The present invention combines fluorescent nano-particles (also known as quantum dots or QDs) and methods to dispense and detect them efficiently in a compact volume for a range of optical tagging applications ranging from security/identification, counterfeit, ultra-high density data storage, manufacturing assembly, military to civil remote sensing. According to one embodiment, micro-fluidic devices are used for mixing water-soluble fluorescent nano-particles in aqueous solutions to create a multi color fluorescent tag called a nano-optical tag. According to another embodiment, gratings are used for spreading the spectral components of the fluorescent signal leading to an improvement in optical data storage capacity over prior art methods. According to another embodiment, the spectral signature of the nano-tag dispensed on the surface of the information carrying medium is detected by a compact read-out head with a grating spectrometer. According to another embodiment, the nano-tag is dispensed within the pits of a commercially available DVD or CD using an ink-jet nozzle. According to another embodiment, the QDs can be excited by a large range of wavelengths, each shorter that the emission peak. According to another embodiment, the grating spectrometer is holographic, volume, or surface. According to another embodiment, the grating filters have a high immunity to prolonged exposure to high temperatures. According to another embodiment, up to 41 infrared filters can be holographically recorded by spatial multiplexing of the substrate.

BRIEF DESCRIPTION OF THE DRAWING

FIG. 1 illustrates a prior art chip.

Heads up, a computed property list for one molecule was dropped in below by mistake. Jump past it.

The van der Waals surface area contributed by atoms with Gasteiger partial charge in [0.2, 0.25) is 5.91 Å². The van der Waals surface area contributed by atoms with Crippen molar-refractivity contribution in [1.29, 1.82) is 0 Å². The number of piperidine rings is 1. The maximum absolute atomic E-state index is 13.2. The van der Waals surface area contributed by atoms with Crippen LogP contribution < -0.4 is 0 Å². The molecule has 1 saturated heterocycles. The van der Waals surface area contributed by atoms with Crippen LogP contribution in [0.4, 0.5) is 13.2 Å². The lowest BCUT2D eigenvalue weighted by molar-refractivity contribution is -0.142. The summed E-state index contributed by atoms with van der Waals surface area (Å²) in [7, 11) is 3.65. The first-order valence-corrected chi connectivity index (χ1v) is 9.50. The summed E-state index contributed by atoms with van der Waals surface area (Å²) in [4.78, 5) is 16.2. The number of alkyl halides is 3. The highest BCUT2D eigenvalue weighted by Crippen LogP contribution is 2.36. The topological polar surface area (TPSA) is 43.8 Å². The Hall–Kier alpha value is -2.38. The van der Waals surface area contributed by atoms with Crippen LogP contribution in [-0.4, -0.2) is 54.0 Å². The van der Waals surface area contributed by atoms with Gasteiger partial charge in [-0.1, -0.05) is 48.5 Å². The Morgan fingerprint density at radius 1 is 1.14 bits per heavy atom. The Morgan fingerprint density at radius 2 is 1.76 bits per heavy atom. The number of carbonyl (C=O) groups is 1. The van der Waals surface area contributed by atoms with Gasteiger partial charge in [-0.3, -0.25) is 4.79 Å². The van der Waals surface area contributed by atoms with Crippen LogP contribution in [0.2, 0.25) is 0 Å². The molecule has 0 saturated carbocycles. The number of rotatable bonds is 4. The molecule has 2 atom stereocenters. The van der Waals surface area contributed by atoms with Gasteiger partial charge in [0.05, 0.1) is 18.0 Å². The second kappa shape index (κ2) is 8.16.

FIG. 2 illustrates another prior art chip.

FIG. 3 illustrates an electron microscope image of a QD and its absorbance and emission graph.

FIG. 4 illustrates the basic schematic of the present invention.

FIG. 5 illustrates the fluorescence of 6 different QDs excited with the same ultra-violet source, according to one embodiment of the present invention.

FIG. 6 illustrates the difference between a surface grating (left side of the Figure) and a volume grating (right side of the Figure).

FIG. 7 illustrates a characteristic of a volume grating filter.

FIG. 8(A) illustrates 41 holographic glass substrates.

FIG. 8(B) illustrates filter responses of the 41 substrates of FIG. 8(A).

FIG. 9 illustrates a data storage system using optical disk and nano-tags with a volume grating-based detection system, according to one embodiment of the present invention.

FIG. 10 illustrates an atomic force microscope image of the surface of a DVD disk with QDs deposited in its pits, according to one embodiment of the present invention.

FIG. 11 illustrates the fabrication of a volume grating spectrometer, according to one embodiment of the present invention.

FIG. 12 illustrates a graph of the simulation of spectral response of a volume grating filter, according to one embodiment of the present invention.

DETAILED DESCRIPTION OF THE INVENTION

The present invention relates to a technology that combines fluorescent QDs and methods to dispense and detect them for a range of optical tagging applications. In the following description, numerous specific details are set forth to provide a more thorough description of embodiments of the invention. It is apparent, however, to one skilled in the art, that the invention may be practiced without these specific details. In other instances, well known features have not been described in detail so as not to obscure the invention.

Basic Schematic

The basic schematic of the present technology is shown in FIG. 4. Optical tag 420 composed of many fluorescent QDs is disposed on the surface of medium 410 that needs protection. When UV illumination 400 is turned on, the optical tag 420 fluoresces. Optical spectrometer 440 analyzes the fluorescent emission 430 representing the passive fingerprint of the tag. According to one embodiment, medium 410 is made up of an embossed material. The embossed material has regions of pits (holes or depressions) and lands (raised portions).

Quantum Dots